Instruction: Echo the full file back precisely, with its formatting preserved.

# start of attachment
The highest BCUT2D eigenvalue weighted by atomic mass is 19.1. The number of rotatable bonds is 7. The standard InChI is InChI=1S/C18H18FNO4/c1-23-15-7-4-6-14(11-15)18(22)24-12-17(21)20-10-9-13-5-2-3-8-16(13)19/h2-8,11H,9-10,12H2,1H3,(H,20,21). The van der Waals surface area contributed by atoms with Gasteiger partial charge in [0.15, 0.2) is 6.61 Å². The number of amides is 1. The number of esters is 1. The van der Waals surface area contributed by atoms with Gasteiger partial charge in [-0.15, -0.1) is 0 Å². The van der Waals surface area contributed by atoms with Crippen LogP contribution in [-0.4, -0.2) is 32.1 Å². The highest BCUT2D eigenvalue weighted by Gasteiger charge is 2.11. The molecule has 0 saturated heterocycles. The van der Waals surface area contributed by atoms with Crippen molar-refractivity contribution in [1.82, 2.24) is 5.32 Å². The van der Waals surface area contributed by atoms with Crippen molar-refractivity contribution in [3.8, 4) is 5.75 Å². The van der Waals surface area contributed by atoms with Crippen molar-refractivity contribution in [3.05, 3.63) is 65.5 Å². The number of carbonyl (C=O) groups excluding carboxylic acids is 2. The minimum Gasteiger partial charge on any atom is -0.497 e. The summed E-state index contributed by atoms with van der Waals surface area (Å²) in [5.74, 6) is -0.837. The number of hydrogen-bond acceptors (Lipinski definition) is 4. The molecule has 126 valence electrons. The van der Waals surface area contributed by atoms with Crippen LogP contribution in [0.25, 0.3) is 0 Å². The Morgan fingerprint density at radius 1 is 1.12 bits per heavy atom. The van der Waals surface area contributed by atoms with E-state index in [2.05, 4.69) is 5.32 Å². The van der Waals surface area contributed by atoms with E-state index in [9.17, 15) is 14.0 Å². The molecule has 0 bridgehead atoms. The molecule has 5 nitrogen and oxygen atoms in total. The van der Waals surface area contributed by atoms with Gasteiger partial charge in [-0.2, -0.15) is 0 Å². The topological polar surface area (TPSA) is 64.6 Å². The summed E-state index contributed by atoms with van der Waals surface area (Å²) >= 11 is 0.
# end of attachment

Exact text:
The highest BCUT2D eigenvalue weighted by atomic mass is 19.1. The number of rotatable bonds is 7. The standard InChI is InChI=1S/C18H18FNO4/c1-23-15-7-4-6-14(11-15)18(22)24-12-17(21)20-10-9-13-5-2-3-8-16(13)19/h2-8,11H,9-10,12H2,1H3,(H,20,21). The van der Waals surface area contributed by atoms with Gasteiger partial charge in [0.15, 0.2) is 6.61 Å². The number of amides is 1. The number of esters is 1. The van der Waals surface area contributed by atoms with Gasteiger partial charge in [-0.15, -0.1) is 0 Å². The van der Waals surface area contributed by atoms with Crippen LogP contribution in [-0.4, -0.2) is 32.1 Å². The highest BCUT2D eigenvalue weighted by Gasteiger charge is 2.11. The molecule has 0 saturated heterocycles. The van der Waals surface area contributed by atoms with Crippen molar-refractivity contribution in [1.82, 2.24) is 5.32 Å². The van der Waals surface area contributed by atoms with Crippen molar-refractivity contribution in [3.8, 4) is 5.75 Å². The van der Waals surface area contributed by atoms with Crippen molar-refractivity contribution in [3.05, 3.63) is 65.5 Å². The number of carbonyl (C=O) groups excluding carboxylic acids is 2. The minimum Gasteiger partial charge on any atom is -0.497 e. The summed E-state index contributed by atoms with van der Waals surface area (Å²) in [5.74, 6) is -0.837. The number of hydrogen-bond acceptors (Lipinski definition) is 4. The molecule has 126 valence electrons. The van der Waals surface area contributed by atoms with Crippen LogP contribution in [0.25, 0.3) is 0 Å². The Morgan fingerprint density at radius 1 is 1.12 bits per heavy atom. The van der Waals surface area contributed by atoms with E-state index in [2.05, 4.69) is 5.32 Å². The van der Waals surface area contributed by atoms with E-state index in [9.17, 15) is 14.0 Å². The molecule has 0 bridgehead atoms. The molecule has 5 nitrogen and oxygen atoms in total. The van der Waals surface area contributed by atoms with Gasteiger partial charge in [-0.2, -0.15) is 0 Å². The topological polar surface area (TPSA) is 64.6 Å². The summed E-state index contributed by atoms with van der Waals surface area (Å²) >= 11 is 0.